On Monday, students, faculty and members of the public filed into Mershon Auditorium to celebrate the life and legacy of Dr. Martin Luther King Jr. at the Frank W. Hale Center’s 46th annual MLK Celebration. The event featured renowned poet, author and activist Nikki Giovanni as its keynote speaker.
Although not likely to be mentioned in a textbook, Giovanni is one of the most prominent African-American literary voices. Her unapologetically black voice has evolved with her poetry and books to reveal complexity and diversity of topics ranging from civil rights to familial love to children’s literature.
Giovanni released several albums of her poetry recordings to the sounds of gospel and jazz selections. She walked on stage to the soft refrain “peace be still” from her recording of “The Great Pax Whitie,” performed by a few singers from the African American Voices Gospel Choir.
Giovanni kept the audience constantly laughing and engaged. Her speech loosely center on America’s current political state, women’s rights, and race relations. Besides reading her poetry, she seemed to be speaking off-script and saying exactly what was on her mind.
“You must vote if you’re 18 years old, and wherever you live and whatever you’re doing, register and vote. Because that son of a b— in the White House, he’s stupid, he’s going to make us all crazy,” Giovanni said. “What he wants to do is depress us and make us think we can’t do anything.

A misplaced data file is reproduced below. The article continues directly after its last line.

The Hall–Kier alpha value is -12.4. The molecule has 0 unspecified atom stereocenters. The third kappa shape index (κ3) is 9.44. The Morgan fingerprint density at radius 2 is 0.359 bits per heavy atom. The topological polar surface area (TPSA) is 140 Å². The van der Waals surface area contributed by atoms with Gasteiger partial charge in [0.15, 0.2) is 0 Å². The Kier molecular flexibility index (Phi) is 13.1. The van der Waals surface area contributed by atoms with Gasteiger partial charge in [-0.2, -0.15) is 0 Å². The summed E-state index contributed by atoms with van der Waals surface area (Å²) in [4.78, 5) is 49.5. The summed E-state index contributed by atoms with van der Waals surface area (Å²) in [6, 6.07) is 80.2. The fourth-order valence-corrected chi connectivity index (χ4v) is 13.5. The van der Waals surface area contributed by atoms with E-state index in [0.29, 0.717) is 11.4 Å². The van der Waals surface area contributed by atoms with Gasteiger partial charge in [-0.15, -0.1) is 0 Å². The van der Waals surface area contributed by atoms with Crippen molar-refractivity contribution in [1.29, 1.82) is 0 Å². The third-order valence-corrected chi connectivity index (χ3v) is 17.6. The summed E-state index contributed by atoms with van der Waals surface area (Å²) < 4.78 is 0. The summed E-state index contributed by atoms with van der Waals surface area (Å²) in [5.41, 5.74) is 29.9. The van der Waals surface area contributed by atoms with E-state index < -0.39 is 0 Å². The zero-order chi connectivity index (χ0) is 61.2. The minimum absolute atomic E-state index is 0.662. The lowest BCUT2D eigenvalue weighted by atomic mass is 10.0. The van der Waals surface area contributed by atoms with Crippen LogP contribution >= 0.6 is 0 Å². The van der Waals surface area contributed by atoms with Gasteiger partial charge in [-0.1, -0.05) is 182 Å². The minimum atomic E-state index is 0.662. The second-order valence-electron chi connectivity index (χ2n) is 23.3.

“When we look at what my generation did and what Martin [Luther King Jr.] did … you have to recognize we broke down segregation. So your generation has something else to do, that’s what I’m trying to say. You’re not going to get rid of racism because as long as there’s white people, there’s going to be racism.”
Although Giovanni’s most famous work is arguably her poem “Ego Tripping,” an ode to black women, she made it a point to end her speech by uplighting and celebrating black men.
“This is a love poem because it seems that somebody should say it to the young men … someone should remind you that you are wonderful young men that you have a life in front of you,” she said.
“How many black boys have gotten shot, have gotten murdered because somebody, some cop, was like, well, ‘I was afraid of him.’ How can a grown white man be afraid of a 14-year-old boy?”
The pre-black history month tribute was revamped this year to showcase more of the talent of Ohio State students and staff.
The program opened with a candlelight vigil by the Alpha Phi Alpha fraternity in honor of Dr. Martin Luther King Jr., one of its most notable alumni.
Several Ohio State faculty members spoke at the event, including Senior Vice President of student life Dr. Javaune Adams-Gaston and Cynthia Tyson, a professor in the Department of Teaching and Learning.
There were also many artistic performances. Dionne Custer Edwards, a Wexner Center of the Arts educator, recited an original poetry piece; professor Dr. Elaine Richardson sang an original song; and the African American Voices Gospel Choir performed a selection of songs.
Recent graduate Alexis Goodman and Thomas Mengesha II, a third-year in neuroscience, were awarded the MLK Memorial Scholarship by the Office of Diversity and Inclusion for their outstanding accomplishments both inside and outside of the classroom.
To conclude the night, Giovanni was presented with a resolution from Columbus City Council by program director of the Hale Center Larry Williamson.